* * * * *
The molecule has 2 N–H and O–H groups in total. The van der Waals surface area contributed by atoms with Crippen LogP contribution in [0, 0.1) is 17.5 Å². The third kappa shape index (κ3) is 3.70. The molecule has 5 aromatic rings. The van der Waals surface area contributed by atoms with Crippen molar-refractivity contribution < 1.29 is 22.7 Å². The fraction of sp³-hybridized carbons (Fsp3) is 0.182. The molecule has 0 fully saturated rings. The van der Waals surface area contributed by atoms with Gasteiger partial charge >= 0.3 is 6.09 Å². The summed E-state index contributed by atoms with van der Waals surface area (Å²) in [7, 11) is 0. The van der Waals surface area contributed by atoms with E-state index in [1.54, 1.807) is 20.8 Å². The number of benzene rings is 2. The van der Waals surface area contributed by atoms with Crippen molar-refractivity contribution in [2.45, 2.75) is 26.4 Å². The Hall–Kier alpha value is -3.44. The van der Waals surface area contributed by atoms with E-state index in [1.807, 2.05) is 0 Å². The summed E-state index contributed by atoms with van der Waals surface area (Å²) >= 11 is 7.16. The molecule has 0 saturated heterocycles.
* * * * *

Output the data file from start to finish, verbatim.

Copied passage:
The molecule has 2 N–H and O–H groups in total. The van der Waals surface area contributed by atoms with Crippen LogP contribution in [0, 0.1) is 17.5 Å². The third kappa shape index (κ3) is 3.70. The molecule has 5 aromatic rings. The van der Waals surface area contributed by atoms with Crippen molar-refractivity contribution < 1.29 is 22.7 Å². The fraction of sp³-hybridized carbons (Fsp3) is 0.182. The molecule has 0 fully saturated rings. The van der Waals surface area contributed by atoms with Gasteiger partial charge >= 0.3 is 6.09 Å². The summed E-state index contributed by atoms with van der Waals surface area (Å²) in [7, 11) is 0. The van der Waals surface area contributed by atoms with E-state index in [1.54, 1.807) is 20.8 Å². The number of benzene rings is 2. The van der Waals surface area contributed by atoms with Crippen molar-refractivity contribution in [2.45, 2.75) is 26.4 Å². The Hall–Kier alpha value is -3.44. The van der Waals surface area contributed by atoms with E-state index in [1.807, 2.05) is 0 Å². The summed E-state index contributed by atoms with van der Waals surface area (Å²) >= 11 is 7.16. The molecule has 0 saturated heterocycles.